Vol. 12, No. 3 July 2011
REAP, Coaching, and You
In this time of budget cuts, it’s more important than ever that child welfare agencies use an important free resource available to them: the wisdom and creativity of their staff, clients, and community partners.
Coaching is an excellent tool for problem solving issues that come up as the state and counties work together to involve stakeholders in improving services to children and families. The NC Division of Social Services is working with national and state resources to introduce coaching training through the REAP initiative.
The Connection to REAP
Today REAP is being piloted in eight counties: Craven, Cumberland, Hoke, Pender, Pitt, Scotland, Union, and Wilson. During the pilot, a DSS staff person and a Division representative will lead local stakeholders through a community engagement and self-assessment process. (To learn more about REAP, go to http://tinyurl.com/5vgkclx.)
Coaching Skills Training
To support the success of REAP, the Division created a new two-day coaching training, which it provided for the pilot county co-leads. The goal of the training was to ensure those leading the pilot have the capacity for coaching and supporting both internal agency staff and external community stakeholders. What the course teaches, however, is applicable far beyond REAP.
A child protective services supervisor from one county engaged in REAP says she believes she benefitted from attending the new coaching training: “This is really what leaders do,” she said. “We want people to grasp our vision…but really make it their own.”
She added, “Coaching gives a person the opportunity to own it, to make it part of their own philosophy, whatever you’re asking them to do. It happened to be with REAP, but it really can apply to anything.”
Coaching and You
With strengths-based practice, workers are asked to operate from the mindset that families have the answers they need inside themselves. Coaching requires a parallel mindset: supervisors must believe their staff have the answers they need inside themselves. Workers and supervisors can also use coaching skills to strengthen partnerships with co-workers and the community.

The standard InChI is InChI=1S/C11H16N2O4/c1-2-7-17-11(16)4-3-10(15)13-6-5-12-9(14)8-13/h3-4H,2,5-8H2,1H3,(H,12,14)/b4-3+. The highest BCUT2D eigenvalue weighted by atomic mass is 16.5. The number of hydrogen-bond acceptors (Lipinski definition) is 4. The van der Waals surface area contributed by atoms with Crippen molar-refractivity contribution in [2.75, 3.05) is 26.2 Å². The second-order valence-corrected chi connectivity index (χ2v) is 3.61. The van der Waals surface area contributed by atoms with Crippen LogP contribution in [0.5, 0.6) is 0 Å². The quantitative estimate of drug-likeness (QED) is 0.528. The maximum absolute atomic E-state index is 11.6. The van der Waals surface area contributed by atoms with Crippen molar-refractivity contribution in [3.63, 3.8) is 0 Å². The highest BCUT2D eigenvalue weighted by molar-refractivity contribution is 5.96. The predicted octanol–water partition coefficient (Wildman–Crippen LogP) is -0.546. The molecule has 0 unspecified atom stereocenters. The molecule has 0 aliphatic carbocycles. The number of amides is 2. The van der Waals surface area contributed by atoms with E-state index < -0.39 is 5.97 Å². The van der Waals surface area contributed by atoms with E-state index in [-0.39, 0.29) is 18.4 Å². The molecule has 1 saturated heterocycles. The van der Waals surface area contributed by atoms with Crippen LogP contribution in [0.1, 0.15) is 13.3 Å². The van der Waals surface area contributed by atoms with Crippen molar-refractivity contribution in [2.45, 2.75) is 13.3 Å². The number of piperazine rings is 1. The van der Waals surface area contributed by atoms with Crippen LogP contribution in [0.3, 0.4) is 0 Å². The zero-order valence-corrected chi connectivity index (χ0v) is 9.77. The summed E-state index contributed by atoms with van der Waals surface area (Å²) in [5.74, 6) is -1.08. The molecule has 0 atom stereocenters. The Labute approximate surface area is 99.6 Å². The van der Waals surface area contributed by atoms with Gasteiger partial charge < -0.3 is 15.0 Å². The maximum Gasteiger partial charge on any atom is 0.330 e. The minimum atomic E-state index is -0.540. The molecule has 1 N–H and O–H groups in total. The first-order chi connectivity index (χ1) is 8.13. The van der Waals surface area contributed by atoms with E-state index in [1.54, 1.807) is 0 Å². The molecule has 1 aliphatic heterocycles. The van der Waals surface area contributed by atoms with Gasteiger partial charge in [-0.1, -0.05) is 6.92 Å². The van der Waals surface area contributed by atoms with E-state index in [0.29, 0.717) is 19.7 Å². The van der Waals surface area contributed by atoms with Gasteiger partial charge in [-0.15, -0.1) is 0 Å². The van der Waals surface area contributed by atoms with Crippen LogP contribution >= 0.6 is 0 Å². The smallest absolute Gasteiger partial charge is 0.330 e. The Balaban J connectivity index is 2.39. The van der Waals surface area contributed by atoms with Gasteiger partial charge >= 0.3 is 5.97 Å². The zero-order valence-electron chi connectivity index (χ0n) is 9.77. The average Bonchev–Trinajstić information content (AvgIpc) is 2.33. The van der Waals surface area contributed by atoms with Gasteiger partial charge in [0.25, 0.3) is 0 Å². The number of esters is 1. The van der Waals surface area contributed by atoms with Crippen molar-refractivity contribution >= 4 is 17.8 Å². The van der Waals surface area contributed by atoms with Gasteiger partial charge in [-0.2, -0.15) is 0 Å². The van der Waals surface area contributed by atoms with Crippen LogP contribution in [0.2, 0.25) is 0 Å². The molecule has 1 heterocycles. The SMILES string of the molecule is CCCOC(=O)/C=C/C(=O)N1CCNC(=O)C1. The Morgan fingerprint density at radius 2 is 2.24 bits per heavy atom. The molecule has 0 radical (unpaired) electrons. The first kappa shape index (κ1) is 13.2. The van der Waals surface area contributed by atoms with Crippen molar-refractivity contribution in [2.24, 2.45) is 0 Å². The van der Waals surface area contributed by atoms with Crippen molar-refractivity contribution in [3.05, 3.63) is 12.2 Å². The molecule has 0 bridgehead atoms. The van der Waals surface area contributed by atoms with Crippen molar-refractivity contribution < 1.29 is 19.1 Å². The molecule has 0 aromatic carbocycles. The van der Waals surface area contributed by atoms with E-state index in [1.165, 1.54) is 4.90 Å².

Supervisors use a set of specific coaching skills to give workers the time, support, and framework for accessing those answers. That skill set includes active listening, asking exploratory questions, giving feedback, and creating mutual accountability for change.
“We tell supervisors that you can’t always use coaching,” said Deb Vassar, who teaches coaching for UNC’s Jordan Institute for Families. “Sometimes there is one right answer, or specific information they have to convey to their workers. And sometimes they have administrative duties they have to attend to. But having scheduled ‘coaching conversations’ with their workers can be one of the tools in their toolkit.”
One of the strengths of the coaching approach is that it’s relevant across venues and relationships, Caldwell notes. “We began thinking about this training to be sure that the relationship between the Division consultants and their county REAP co-leads was strong.” But pilot county leaders have realized that they also need coaching skills to gain buy-in and motivate their own staff as well as their community partners.
Once training participants understand how coaching works, the potential for it to enhance work with families becomes clear. As one supervisor put it, the training “reshaped our thinking to look at the other person’s perspective, to get at what they need to be able to buy into it. We spend so much time getting people to buy in to things. If we could eliminate that battle we could move so much more quickly.”
© 2011 Jordan Institute for Families